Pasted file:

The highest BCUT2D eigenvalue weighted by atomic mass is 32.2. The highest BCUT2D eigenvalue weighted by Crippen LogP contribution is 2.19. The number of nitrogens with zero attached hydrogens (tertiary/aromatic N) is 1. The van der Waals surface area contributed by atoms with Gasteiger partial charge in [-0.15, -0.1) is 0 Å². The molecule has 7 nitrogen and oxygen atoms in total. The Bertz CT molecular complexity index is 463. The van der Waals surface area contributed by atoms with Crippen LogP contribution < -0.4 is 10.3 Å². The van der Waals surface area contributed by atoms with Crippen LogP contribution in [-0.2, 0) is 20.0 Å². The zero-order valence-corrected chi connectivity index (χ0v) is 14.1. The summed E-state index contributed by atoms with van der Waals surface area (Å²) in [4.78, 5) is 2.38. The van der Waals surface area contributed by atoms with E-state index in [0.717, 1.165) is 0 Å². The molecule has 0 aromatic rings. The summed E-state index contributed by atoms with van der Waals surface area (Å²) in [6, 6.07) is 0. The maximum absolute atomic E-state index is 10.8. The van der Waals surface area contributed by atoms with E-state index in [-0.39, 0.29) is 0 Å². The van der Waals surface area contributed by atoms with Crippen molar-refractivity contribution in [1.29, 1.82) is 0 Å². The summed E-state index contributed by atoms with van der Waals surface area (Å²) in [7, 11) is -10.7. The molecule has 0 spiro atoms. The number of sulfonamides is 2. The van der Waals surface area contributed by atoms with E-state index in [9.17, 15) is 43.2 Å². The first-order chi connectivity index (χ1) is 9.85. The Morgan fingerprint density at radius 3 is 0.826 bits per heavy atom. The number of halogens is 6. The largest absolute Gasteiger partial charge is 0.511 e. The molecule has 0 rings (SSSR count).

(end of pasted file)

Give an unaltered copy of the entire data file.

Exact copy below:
The highest BCUT2D eigenvalue weighted by atomic mass is 32.2. The highest BCUT2D eigenvalue weighted by Crippen LogP contribution is 2.19. The number of nitrogens with zero attached hydrogens (tertiary/aromatic N) is 1. The van der Waals surface area contributed by atoms with Gasteiger partial charge in [-0.15, -0.1) is 0 Å². The molecule has 7 nitrogen and oxygen atoms in total. The Bertz CT molecular complexity index is 463. The van der Waals surface area contributed by atoms with Crippen LogP contribution < -0.4 is 10.3 Å². The van der Waals surface area contributed by atoms with Crippen LogP contribution in [-0.2, 0) is 20.0 Å². The zero-order valence-corrected chi connectivity index (χ0v) is 14.1. The summed E-state index contributed by atoms with van der Waals surface area (Å²) in [4.78, 5) is 2.38. The van der Waals surface area contributed by atoms with E-state index in [0.717, 1.165) is 0 Å². The molecule has 0 aromatic rings. The summed E-state index contributed by atoms with van der Waals surface area (Å²) in [6, 6.07) is 0. The maximum absolute atomic E-state index is 10.8. The van der Waals surface area contributed by atoms with E-state index in [-0.39, 0.29) is 0 Å². The van der Waals surface area contributed by atoms with Crippen molar-refractivity contribution in [1.29, 1.82) is 0 Å². The summed E-state index contributed by atoms with van der Waals surface area (Å²) in [7, 11) is -10.7. The molecule has 0 spiro atoms. The number of sulfonamides is 2. The van der Waals surface area contributed by atoms with E-state index in [9.17, 15) is 43.2 Å². The first-order chi connectivity index (χ1) is 9.85. The Morgan fingerprint density at radius 3 is 0.826 bits per heavy atom. The number of halogens is 6. The largest absolute Gasteiger partial charge is 0.511 e. The molecule has 0 rings (SSSR count).